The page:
A planned reset of the global GPS system last weekend disrupted some city services. But officials say no critical systems were impacted and that the NYCWiN network will be fully restored within a few days.
This past weekend, the rollover of the global GPS system caused New York City’s official wireless network to crash. The network hasn’t been revived yet, though officials say they expect to have it back up and running by this weekend.
It turns out that the outage, caused by what's known as the GPS Rollover, could have been avoided. There was plenty of advance notice of the reset of the Global Positioning System — a satellite system run by the U.S. Air Force that provides geolocation and time signals for devices and networks across the globe.
The system’s reset — which took place Saturday, after nearly four decades of continuous use — had been warned about in a memo issued by the Department of Homeland Security approximately one year earlier, which cautioned “federal, state, local, and private sector organizations” of the need to plan for the event by installing needed updates to hardware and software.
However, despite the advanced warnings, the New York City Wireless Network, also called the NYCWiN, was disrupted by the rollover, causing many city agencies that rely on it to lose various functions.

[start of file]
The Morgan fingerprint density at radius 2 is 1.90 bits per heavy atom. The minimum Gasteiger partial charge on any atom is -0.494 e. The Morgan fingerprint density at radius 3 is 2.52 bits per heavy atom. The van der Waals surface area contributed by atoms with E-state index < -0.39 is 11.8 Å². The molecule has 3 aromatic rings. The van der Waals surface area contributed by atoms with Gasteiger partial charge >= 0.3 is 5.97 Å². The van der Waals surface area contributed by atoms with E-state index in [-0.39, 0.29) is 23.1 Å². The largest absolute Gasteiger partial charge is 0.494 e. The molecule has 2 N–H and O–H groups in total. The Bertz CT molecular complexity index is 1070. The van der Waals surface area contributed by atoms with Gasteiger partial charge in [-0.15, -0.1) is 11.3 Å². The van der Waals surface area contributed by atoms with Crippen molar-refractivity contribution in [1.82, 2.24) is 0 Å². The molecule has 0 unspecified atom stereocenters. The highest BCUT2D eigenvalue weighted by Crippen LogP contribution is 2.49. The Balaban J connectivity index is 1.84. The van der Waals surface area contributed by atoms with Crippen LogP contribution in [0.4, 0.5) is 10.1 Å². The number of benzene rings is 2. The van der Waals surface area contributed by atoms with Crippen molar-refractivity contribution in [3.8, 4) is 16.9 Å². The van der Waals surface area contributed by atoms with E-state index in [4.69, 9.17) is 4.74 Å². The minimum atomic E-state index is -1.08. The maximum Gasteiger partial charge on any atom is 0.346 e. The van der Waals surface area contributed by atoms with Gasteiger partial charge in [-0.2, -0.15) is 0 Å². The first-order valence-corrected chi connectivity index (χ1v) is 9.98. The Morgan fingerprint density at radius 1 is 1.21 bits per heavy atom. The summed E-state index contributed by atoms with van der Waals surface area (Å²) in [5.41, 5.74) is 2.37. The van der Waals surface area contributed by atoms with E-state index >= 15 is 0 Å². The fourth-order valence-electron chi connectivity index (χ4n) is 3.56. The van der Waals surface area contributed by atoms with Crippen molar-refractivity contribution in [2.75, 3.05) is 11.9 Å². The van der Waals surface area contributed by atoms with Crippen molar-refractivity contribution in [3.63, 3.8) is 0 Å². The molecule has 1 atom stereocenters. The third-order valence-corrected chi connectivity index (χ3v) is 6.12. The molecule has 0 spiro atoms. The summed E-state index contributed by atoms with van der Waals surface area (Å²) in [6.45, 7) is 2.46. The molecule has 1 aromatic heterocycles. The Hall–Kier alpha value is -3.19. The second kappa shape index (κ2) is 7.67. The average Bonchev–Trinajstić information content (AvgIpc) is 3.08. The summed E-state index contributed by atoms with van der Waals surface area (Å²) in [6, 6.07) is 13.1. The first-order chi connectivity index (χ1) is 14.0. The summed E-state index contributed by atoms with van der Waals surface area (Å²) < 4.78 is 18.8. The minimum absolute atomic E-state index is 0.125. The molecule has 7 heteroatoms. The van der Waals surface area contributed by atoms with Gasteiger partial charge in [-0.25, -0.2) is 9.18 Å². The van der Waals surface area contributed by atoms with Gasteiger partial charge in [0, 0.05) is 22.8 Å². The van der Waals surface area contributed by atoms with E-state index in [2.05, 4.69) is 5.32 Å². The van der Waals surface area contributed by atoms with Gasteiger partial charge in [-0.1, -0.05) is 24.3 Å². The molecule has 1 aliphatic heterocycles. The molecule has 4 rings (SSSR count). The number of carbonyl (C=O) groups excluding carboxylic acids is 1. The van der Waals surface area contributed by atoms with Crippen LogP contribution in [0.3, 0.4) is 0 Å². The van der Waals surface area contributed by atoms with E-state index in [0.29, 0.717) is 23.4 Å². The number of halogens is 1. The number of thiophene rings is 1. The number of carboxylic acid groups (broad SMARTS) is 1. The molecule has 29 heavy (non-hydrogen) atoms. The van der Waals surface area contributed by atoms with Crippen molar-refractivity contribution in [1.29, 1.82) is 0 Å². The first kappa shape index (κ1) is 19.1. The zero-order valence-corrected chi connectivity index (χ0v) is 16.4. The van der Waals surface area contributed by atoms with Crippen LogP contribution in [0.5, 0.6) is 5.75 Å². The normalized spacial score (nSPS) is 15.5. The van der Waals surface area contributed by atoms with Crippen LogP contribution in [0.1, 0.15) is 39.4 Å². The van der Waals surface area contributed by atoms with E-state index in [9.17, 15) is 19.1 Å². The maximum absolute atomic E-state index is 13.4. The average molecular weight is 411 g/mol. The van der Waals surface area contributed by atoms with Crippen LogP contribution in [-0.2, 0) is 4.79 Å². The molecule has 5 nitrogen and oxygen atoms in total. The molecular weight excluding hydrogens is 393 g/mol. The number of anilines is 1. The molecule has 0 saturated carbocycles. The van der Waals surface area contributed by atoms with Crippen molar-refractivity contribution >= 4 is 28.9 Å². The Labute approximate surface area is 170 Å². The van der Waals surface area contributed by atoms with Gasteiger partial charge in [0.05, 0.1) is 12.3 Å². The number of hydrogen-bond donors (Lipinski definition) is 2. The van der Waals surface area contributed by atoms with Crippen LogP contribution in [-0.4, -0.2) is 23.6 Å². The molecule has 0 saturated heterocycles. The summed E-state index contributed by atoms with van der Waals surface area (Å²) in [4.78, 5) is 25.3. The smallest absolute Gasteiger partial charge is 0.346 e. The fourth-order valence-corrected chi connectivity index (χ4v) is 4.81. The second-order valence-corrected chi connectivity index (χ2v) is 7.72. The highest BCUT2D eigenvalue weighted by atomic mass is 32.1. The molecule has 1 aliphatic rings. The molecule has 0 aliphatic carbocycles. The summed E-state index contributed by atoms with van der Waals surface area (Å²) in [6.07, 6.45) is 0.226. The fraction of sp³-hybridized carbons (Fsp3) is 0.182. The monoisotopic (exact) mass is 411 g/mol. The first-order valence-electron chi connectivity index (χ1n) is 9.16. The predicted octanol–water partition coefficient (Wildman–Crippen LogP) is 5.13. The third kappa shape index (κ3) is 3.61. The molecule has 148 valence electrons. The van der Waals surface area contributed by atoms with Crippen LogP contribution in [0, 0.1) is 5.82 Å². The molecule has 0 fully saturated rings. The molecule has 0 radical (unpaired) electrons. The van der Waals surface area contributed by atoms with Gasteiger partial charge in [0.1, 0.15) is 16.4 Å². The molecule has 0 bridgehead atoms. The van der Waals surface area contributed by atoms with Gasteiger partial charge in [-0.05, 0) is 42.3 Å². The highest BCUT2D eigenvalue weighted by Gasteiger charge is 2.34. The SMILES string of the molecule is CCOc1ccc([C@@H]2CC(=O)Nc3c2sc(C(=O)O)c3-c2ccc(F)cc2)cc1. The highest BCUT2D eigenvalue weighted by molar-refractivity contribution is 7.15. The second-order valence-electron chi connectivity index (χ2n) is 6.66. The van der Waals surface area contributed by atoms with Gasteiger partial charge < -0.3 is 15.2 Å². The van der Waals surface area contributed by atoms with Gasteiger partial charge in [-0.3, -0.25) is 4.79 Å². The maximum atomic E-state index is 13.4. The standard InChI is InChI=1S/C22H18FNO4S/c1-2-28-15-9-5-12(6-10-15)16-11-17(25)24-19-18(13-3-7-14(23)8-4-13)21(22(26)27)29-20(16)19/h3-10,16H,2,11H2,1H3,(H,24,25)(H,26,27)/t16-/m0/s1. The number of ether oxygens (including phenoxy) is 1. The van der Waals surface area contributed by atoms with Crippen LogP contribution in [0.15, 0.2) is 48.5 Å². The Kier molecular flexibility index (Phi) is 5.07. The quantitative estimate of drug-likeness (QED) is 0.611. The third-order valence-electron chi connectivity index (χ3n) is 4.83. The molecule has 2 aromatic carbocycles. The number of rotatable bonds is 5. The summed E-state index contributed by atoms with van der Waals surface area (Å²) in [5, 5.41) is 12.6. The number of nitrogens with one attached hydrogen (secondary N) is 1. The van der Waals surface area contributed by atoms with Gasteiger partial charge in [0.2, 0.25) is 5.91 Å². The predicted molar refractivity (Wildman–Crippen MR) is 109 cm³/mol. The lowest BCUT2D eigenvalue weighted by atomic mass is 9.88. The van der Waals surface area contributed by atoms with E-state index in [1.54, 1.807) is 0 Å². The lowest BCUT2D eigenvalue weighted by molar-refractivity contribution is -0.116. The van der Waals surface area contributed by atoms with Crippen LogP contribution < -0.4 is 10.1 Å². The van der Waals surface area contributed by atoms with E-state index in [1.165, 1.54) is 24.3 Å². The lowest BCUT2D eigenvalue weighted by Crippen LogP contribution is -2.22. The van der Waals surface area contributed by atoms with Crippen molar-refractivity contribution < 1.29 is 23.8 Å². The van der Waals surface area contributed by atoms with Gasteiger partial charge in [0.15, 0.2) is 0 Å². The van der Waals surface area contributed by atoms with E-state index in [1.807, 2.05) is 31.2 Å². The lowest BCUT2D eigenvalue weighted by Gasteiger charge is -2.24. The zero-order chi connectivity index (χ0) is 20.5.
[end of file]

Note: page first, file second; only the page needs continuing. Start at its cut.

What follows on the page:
Multiple news outlets have reported that transit officials lost remote access to the city’s traffic lights, and that many of the city’s traffic cameras and police license plate readers suffered malfunctions. The city also did not initially disclose to the public that the system was down, according to the New York Times.
Stephanie Raphael, the communications director for the city’s IT and Telecommunications Department, provided Government Technology with a statement regarding the outage:
“Elements of our private wireless network have been disrupted by a worldwide GPS system update. We’re working overtime to update the network and bring all of it back online. No critical public safety systems are affected by this brief software installation period, and we’ve taken several steps to make up for the disruption to the few isolated tools affected. We are testing the equipment right now and expect to have NYCWiN back up this weekend.”
Phillip Walzak, the deputy commissioner of public information for the NYPD, similarly reported that the city’s public safety operations were largely unaffected.
“Systems managed by the NYPD are not experiencing any issues,” Walzak said. “NYCWiN supports only a limited number of NYPD applications, including some of its fixed position license plate readers (LPRs),” he added.
Walzak further commented that the NYPD “always maintains contingency plans to prevent any single point of failure, and since the outage occurred over the weekend, the NYPD has deployed mobile LPR readers to targeted locations across the city to ensure continued service to the public.”
“The NYPD has not experienced disruption to operations, investigations or services during the outage, and continues to monitor the situation closely and collaborate with partner city agencies.”